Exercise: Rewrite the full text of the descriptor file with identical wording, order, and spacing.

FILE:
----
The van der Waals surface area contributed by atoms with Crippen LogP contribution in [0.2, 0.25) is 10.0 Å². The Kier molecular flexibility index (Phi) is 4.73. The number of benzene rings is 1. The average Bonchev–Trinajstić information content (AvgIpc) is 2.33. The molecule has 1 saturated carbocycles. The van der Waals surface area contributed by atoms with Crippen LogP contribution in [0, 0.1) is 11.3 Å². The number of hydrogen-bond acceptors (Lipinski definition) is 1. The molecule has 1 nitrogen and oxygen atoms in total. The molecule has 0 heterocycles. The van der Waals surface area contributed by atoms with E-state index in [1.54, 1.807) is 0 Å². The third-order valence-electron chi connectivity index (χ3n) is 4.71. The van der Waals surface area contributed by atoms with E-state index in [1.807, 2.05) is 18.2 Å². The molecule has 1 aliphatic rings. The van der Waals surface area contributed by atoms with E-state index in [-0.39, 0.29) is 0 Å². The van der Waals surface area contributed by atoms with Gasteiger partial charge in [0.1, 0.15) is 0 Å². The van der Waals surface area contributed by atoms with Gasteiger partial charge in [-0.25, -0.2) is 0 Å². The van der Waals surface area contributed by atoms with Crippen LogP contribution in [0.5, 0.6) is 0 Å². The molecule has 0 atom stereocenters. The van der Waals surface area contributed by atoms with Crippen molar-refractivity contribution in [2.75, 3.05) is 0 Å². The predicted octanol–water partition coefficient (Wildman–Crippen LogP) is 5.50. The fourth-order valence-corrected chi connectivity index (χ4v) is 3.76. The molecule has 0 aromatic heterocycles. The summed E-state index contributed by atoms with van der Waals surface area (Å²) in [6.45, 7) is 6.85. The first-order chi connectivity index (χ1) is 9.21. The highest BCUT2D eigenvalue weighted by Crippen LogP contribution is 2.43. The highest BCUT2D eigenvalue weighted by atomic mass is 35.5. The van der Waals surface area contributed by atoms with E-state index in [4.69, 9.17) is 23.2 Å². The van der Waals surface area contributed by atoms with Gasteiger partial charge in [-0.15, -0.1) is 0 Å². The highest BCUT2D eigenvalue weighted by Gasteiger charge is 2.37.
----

The van der Waals surface area contributed by atoms with Crippen LogP contribution in [0.2, 0.25) is 10.0 Å². The Kier molecular flexibility index (Phi) is 4.73. The number of benzene rings is 1. The average Bonchev–Trinajstić information content (AvgIpc) is 2.33. The molecule has 1 saturated carbocycles. The van der Waals surface area contributed by atoms with Crippen LogP contribution in [0, 0.1) is 11.3 Å². The number of hydrogen-bond acceptors (Lipinski definition) is 1. The molecule has 1 nitrogen and oxygen atoms in total. The molecule has 0 heterocycles. The van der Waals surface area contributed by atoms with E-state index in [1.54, 1.807) is 0 Å². The third-order valence-electron chi connectivity index (χ3n) is 4.71. The van der Waals surface area contributed by atoms with E-state index in [1.807, 2.05) is 18.2 Å². The molecule has 1 aliphatic rings. The van der Waals surface area contributed by atoms with E-state index in [-0.39, 0.29) is 0 Å². The van der Waals surface area contributed by atoms with Gasteiger partial charge in [0.1, 0.15) is 0 Å². The van der Waals surface area contributed by atoms with Gasteiger partial charge in [-0.25, -0.2) is 0 Å². The van der Waals surface area contributed by atoms with Crippen LogP contribution in [0.5, 0.6) is 0 Å². The molecule has 0 atom stereocenters. The van der Waals surface area contributed by atoms with Crippen molar-refractivity contribution in [2.75, 3.05) is 0 Å². The predicted octanol–water partition coefficient (Wildman–Crippen LogP) is 5.50. The fourth-order valence-corrected chi connectivity index (χ4v) is 3.76. The molecule has 0 aromatic heterocycles. The summed E-state index contributed by atoms with van der Waals surface area (Å²) in [6.45, 7) is 6.85. The first-order chi connectivity index (χ1) is 9.21. The highest BCUT2D eigenvalue weighted by Crippen LogP contribution is 2.43. The highest BCUT2D eigenvalue weighted by atomic mass is 35.5. The van der Waals surface area contributed by atoms with E-state index in [4.69, 9.17) is 23.2 Å². The van der Waals surface area contributed by atoms with Gasteiger partial charge in [-0.15, -0.1) is 0 Å². The highest BCUT2D eigenvalue weighted by Gasteiger charge is 2.37.